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Good help isn't hard to find.

You don't have taxpayer-subsidized workers to helps you keep your job. So why should your congressman?

When Texas Senator Kay Bailey Hutchison was indicted last month for using state employees to make campaign fund-raising calls and using a state computer to keep track of contributions, there had to be a few quickened pulses on Capitol Hill. After all, Washington incumbents are accustomed to using their offices for partisan work.

Consider:

* Two weeks before last fall's election, retiring Rep. Glenn Anderson dispatched five congressional aides to California where they campaigned for Anderson's chosen successor, Evan Braude, his stepson, at taxpayers' expense.

* Rep. Les AuCoin, running hard for Oregon's Senate seat, flew eight Hill aides out last fall for a total of 189 days. Taxpayers paid their salaries and airfares because they frequently worked days in AuCoin's district office, says former aide Bob Crane. Nights, weekends, vacations, and comp time they spent campaigning for AuCoin.

* Rep. John Conyers, chairman of the House Government Operations Committee that investigates federal waste, out-did them both, enlisting 14 members of his staff in one way or another in his Detroit reelection campaign. Among the aides' taxpayer-paid "official representational duties" was handing out thousands of Conyers' press releases at shopping centers and churches shortly before election day.

Overall, at least 70 incumbents summoned two or more federally-paid Washington aides to their districts late in their campaigns, House expense records indicate. Typically, lawmakers claimed, "official business" required their aides' presence. Just as typically, that business ended on election day. Aides who are skilled political fighters and whose futures are riding on their bosses' reelection are one big reason that incumbents won 93 percent of the races they entered last fall, down just slightly from their 95 percent rate in the eighties. "They're part of the permanent campaign, right along with franking. It's a terrible, terrible abuse," says Sara Fritz, a Los Angeles Times political finance analyst and co-author of The Handbook of Campaign Spending.

Most folks don't get publicly-funded assistants to help them keep their jobs, and it's unclear why congressmen should be an exception. But pending campaign reforms do not address campaigning by aides or a second widespread abuse among incumbents seeking reelection: the use of franked mail as a campaign tool. Fund raising aside, those are the two key advantages most frequently exploited by incumbents in their campaigns. The only restraints on incumbent House campaigners - who are generally considered more audacious than their Senate counterparts - is the tough-sounding but toothless House Ethics Manual.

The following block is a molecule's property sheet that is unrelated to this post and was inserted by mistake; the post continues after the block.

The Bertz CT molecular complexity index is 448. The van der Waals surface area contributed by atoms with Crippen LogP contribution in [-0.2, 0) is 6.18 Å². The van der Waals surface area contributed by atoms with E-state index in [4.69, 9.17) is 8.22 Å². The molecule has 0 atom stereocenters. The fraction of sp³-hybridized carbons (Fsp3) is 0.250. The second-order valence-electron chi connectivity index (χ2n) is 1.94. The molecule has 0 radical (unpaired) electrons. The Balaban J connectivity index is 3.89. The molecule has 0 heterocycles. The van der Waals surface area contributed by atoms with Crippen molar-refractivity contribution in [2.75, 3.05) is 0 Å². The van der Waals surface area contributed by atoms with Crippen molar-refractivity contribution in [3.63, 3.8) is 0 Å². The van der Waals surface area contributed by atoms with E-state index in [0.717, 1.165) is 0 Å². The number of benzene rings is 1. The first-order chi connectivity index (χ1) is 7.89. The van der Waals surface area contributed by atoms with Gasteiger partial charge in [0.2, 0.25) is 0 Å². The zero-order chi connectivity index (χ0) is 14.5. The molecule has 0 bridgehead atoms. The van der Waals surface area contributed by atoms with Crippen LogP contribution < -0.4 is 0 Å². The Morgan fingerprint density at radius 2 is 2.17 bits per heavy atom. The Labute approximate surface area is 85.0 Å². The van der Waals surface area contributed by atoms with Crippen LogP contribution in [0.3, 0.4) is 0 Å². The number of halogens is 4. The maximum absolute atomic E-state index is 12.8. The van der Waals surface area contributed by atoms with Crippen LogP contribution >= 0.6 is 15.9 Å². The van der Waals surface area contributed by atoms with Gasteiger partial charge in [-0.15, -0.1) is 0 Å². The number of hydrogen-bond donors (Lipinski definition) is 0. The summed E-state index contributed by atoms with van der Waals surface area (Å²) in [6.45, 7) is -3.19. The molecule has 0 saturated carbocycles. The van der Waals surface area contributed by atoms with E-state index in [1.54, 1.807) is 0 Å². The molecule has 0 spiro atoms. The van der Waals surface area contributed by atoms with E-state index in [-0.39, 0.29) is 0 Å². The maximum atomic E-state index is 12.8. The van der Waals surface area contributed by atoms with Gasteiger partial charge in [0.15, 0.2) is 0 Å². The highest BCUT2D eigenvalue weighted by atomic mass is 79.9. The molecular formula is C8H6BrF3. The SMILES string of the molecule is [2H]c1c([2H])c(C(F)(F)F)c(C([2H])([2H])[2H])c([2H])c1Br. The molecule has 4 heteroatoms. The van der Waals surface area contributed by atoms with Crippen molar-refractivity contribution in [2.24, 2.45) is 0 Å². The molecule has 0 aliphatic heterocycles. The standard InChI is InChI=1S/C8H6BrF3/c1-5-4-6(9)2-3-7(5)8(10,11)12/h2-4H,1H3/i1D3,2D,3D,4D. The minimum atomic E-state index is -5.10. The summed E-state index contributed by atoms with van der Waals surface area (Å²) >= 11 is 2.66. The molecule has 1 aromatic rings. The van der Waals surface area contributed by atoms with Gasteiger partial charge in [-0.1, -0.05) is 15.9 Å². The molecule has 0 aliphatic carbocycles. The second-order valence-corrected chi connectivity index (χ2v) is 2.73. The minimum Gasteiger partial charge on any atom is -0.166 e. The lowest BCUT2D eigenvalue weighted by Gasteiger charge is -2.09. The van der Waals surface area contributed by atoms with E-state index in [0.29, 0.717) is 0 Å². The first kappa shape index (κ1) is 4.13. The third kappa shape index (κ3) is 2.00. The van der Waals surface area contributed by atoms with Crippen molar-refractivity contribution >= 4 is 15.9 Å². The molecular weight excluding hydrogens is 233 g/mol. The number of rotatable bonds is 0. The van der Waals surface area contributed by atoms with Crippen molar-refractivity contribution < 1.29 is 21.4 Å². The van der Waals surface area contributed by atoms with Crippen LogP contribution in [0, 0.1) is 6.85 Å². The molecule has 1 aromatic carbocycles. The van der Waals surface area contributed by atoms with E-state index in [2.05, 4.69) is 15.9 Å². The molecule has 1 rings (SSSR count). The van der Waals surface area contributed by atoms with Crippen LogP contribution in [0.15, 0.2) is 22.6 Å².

The 493-page guide bars incumbents from using government funds to campaign. But there's a catch: Almost anything is admissable when it's billed as "constituent service." The manual also permits aides to campaign only on their own time. But there's a catch here, too: Lawmakers decide when the workday is done, when aides have earned comp time, and when they can take vacations.

"After Congress lets out in mid-October, it's amazing how many staffers show up in the district hammering in yard signs," says J. Kevin Broughton, a former press aide to Rep. Bob McEwen of Ohio, a member who lost last fall. "It's wrong, but incumbents have an incredible, unfair advantage." Among Broughton's most important assignments last summer, he recalls, was creating a newsletter lauding the boss, who faced a tough primary battle. "It was nothing but glorifying the incumbent, but we disguised it as informing constituents and sent out hundreds of thousands of copies as franked mail," says Broughton.

The ethics manual notes that incumbents cannot use their frank for mass mailings within 60 days of a primary or general election. But that doesn't curb campaigners' use of the frank so much as channel it. In the final week before the deadline last year, pallets of "official communications" awaiting pick-up by postal workers made the corridors outside the House printer virtually impassable. Elections just after redistricting, like the last one, also lay bare the timeless ruse that franked mass mailings are non-political communications with constituents. Inevitably, these letters were mailed not to constituents who elected the member, but to those in the new district whom lawmakers sought to impress. That's fine by the obliging House Ethics committee, so long as some portion of the old district is included in the new district.

Frank Incensed

Most aides are mum or vague about campaign work, but when McEwen's troops vacated their House office, they left some tell-tale clues behind on the office computer. The documents disclosed by his successor, Ted Strickland, began to show how aides helped McEwen without ever leaving the federal payroll.